Cluster 3 is the smallest one in the sample literature that takes the research a step further by focusing on security and privacy risks [10,95,96,97]. Customer privacy and security are essential factors in digital payment applications which aim to give customers confidence in the application company by maintaining privacy and security on every element of the customer. Consumers face substantial vulnerabilities in online settings, including identity theft and information exploitation. For example, businesses may utilise consumers’ data for marketing reasons without their agreement or even disclosure. This is unsurprising, given that a person’s online distinctive and valued identity is comprised of a combination of financial and personal data. Risk perception is a significant predictor of acceptance of novel technologies. It has commonly held in the literature that perceived security and privacy are both expected to have a major indirect and direct effect on mobile payment acceptance and the intention to use this technology [91,95,97,98,99]. Khalilzadeh et al. [100] argued that risk and security have the most substantial impact on the behavioural intention of customers toward digital payments. Luo et al. [96] found that eight different risk facets, including privacy and security, are salient antecedents to innovative technology acceptance. However, short message service, rapid response code, magnetic security transmission, and near-field communication systems can be employed for digital payment. The question remains whether risk perception toward different payment systems are different. For example, Ghezzi et al. [101] suggested that mobile payment solutions must deal with more privacy and security issues than in e-commerce and electronic payment.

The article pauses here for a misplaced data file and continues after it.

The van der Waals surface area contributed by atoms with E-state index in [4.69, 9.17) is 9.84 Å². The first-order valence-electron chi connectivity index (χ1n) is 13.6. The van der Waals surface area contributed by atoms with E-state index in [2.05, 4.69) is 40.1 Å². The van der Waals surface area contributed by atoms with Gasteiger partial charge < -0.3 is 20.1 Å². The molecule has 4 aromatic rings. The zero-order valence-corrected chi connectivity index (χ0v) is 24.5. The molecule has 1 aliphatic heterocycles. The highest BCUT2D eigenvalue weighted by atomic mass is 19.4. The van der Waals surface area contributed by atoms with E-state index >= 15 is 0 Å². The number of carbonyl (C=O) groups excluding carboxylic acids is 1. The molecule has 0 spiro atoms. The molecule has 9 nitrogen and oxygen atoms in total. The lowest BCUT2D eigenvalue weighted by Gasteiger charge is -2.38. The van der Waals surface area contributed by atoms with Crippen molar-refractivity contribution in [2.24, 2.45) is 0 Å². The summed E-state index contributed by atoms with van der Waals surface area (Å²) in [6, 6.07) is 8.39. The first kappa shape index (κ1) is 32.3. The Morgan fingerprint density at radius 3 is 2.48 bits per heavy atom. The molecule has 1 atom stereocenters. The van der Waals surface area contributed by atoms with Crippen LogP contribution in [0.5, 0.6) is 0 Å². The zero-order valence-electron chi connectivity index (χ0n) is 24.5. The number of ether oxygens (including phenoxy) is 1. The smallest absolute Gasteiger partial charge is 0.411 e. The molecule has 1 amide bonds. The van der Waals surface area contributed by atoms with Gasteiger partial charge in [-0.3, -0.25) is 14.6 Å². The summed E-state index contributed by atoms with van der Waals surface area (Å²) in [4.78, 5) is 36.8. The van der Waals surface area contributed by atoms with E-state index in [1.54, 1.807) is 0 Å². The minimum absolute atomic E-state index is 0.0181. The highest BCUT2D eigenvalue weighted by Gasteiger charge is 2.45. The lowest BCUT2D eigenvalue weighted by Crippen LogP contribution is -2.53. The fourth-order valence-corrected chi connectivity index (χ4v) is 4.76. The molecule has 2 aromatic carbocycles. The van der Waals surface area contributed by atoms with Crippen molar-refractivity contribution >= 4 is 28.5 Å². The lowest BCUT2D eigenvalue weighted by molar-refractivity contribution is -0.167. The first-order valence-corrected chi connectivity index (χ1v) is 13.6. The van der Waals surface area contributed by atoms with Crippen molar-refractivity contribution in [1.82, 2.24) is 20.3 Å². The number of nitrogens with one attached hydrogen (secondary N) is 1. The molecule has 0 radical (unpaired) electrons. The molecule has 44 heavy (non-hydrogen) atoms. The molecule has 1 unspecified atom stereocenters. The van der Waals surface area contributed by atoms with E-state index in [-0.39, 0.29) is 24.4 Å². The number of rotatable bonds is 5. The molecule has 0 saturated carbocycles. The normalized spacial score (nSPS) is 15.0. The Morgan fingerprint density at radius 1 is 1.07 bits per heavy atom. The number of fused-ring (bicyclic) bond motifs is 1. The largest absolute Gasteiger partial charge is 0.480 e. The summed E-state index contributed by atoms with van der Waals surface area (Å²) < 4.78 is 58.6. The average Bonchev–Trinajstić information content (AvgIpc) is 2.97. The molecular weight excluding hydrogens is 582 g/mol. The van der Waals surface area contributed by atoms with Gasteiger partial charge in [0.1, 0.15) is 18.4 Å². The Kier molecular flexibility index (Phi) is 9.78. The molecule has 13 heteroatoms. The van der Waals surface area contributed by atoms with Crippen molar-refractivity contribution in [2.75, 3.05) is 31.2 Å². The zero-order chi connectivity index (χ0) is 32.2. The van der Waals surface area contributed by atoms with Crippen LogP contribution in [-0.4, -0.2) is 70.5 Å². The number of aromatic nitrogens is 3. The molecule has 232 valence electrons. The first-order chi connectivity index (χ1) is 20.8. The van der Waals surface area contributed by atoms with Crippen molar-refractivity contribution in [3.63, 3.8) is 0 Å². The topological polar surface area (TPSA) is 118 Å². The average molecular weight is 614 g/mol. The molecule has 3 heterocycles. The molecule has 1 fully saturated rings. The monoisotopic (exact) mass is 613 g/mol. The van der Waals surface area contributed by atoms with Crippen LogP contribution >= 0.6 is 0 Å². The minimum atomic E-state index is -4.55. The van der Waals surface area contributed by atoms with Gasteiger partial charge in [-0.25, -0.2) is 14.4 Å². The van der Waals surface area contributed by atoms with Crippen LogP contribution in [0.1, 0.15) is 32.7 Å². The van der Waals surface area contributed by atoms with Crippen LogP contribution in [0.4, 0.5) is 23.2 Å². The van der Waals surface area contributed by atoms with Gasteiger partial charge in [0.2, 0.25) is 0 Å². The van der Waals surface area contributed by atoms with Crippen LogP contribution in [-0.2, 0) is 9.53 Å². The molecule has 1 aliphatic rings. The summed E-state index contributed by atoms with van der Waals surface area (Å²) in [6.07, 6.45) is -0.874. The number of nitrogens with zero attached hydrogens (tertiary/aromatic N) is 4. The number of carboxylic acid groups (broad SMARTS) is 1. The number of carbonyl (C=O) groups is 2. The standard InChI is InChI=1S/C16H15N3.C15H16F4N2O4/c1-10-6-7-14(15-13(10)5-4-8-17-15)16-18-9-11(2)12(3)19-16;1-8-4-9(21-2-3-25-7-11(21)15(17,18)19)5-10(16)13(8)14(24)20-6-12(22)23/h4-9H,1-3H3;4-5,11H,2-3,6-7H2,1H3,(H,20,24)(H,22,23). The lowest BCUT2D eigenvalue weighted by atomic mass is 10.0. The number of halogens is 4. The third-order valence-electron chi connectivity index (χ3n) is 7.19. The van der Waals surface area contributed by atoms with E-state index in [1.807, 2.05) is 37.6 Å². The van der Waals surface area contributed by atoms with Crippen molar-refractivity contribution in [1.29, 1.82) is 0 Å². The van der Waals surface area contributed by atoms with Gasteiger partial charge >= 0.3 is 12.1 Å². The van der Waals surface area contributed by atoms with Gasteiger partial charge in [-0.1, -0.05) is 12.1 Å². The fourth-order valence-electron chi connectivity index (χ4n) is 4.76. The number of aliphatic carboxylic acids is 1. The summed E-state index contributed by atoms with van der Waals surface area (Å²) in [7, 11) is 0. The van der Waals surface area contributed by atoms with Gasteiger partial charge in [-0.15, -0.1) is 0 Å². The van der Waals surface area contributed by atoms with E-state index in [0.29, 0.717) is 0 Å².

Regarding security and privacy, as shown in Figure 6, various research works have approached it from the behavioural aspect of customers and it has been found to have significant impact (direct/indirect) on intentions to use and recommend digital technologies [91,102]. As past studies have demonstrated, trust can thrive and is necessary via the internet while dealing with an unpredictable and unsafe environment. In retail situations, trust between the trustor (a customer) and the trustee (a seller) is a significant incentive, since it improves repurchase intention and minimises perceived risk. In general, users are comfortable sharing generic and nonspecific information such as preferences but are less comfortable supplying sensitive information, such as account or credit card details. Additionally, whether or not clients transfer personal and financial data online is contingent upon their faith in a particular online supplier.